Southern Books On Our Wishlist

Society for Readers

Southern Books On Our Wishlist

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“In the case of good books, the point is not to see how many of them you can get through, but rather how many can get through to you.” – Mortimer J. Adler

We are always ready for a good book to read! With so many options to choose from just from books being released this year, it’s hard to narrow down which one to start with first. To make it a LITTLE bit easier, we have chosen a select few of anticipated books that we want to dive into with a glass of sweet tea! Also, BRENLEY would love to start a book club with one of these books! So please leave a comment on if you’re interested in a book club & which book you would like to start with for the book club:

Unmarriageable by Soniah Kamal: This Pakistan version of Pride & Prejudice is a 21st century look into a love story. Goodreads describes the book as ” a charming update on Jane Austen’s beloved novel and an exhilarating exploration of love, marriage, class, and sisterhood.”

The Gulf by Belle Boggs: Hilariously showing the divide between Christians & nonbelievers, this debut book shows the test of a woman’s faith. The main character ends up teaching a Christian-based writing class while dealing with a Christian based investor & a hurricane approaching the town (something that EVERY Southerner can relate to!). 

Southernmost by Silas House: a preacher questions everything he’s ever believed in when tragedy strikes him and his small town & two gay men give him a helping hand. He questions his congregation & wife’s disapproval of the men because of their dating preference, & leans on God’s kindness to help him navigate his new beliefs.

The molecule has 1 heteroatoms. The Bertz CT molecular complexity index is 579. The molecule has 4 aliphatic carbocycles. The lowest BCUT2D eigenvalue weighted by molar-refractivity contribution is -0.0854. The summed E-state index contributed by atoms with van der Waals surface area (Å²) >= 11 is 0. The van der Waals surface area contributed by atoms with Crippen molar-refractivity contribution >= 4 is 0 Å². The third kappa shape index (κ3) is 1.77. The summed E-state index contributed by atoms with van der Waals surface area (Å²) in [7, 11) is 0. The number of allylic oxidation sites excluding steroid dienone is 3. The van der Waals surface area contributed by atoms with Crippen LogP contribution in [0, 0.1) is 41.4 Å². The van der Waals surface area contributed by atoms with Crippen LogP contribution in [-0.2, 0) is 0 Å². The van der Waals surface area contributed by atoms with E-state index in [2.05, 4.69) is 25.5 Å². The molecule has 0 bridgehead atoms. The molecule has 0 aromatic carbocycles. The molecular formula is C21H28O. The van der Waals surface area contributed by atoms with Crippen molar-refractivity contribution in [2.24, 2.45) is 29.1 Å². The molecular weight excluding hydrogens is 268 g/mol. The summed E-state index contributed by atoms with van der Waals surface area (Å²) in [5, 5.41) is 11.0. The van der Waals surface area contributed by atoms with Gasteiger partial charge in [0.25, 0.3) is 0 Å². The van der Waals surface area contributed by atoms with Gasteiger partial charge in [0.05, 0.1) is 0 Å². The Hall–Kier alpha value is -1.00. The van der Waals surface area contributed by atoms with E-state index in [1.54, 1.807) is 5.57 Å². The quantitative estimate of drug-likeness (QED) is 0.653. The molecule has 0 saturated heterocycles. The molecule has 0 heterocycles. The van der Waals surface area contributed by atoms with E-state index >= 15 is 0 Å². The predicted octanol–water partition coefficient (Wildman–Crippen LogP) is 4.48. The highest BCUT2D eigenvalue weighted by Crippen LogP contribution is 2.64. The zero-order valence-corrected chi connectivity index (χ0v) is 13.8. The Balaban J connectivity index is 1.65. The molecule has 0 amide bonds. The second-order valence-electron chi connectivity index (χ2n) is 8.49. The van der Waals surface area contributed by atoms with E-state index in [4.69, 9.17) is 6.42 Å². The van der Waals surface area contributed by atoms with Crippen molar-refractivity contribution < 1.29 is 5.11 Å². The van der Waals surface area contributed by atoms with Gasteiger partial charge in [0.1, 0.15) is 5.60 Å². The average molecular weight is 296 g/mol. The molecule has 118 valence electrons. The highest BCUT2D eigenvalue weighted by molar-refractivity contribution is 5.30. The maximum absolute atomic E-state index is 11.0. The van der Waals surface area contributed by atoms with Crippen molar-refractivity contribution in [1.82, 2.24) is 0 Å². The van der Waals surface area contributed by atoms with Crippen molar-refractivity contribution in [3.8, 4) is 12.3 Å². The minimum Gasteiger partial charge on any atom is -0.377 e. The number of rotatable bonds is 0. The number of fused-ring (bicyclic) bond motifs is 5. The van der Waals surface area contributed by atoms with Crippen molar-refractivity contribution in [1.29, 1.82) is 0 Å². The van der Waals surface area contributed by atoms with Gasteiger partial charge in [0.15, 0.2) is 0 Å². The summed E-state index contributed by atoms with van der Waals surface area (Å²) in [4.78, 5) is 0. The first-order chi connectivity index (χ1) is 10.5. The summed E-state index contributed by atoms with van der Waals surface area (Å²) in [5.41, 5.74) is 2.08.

We Were Eight Years in Power by Ta-Nehisi Coates: This book of essays dives deep into the Obama era of the presidency. The book talks about America in the current social, political, and cultural state we are in.

TreeBorne by Caleb Johnson: a history-based novel that tells the story of the main character, Janie Treeborne’s family roots in Alabama. This book reflects how one person’s past affects their present and can direct their future.

The Underground River by Martha Conway: Follow this gripping journey of blackmail, freedom, and love as a seamstress must jeopardize her freedom to save others on the Underground Railroad

Thick & Other Essays by Tressie McMillan Cottom: In a slew of essays, the author talks about how race & beauty intertwines with social & political theories in the U.S. 

Dear Martin by Nic Martin: Following the life of a Black boy attending a predominately white private school, the main character thinks on Dr. Martin Luther King Jr.’s legacy & pounders on the question:  why should you try to be your best in a world that already assumes the worst of you?

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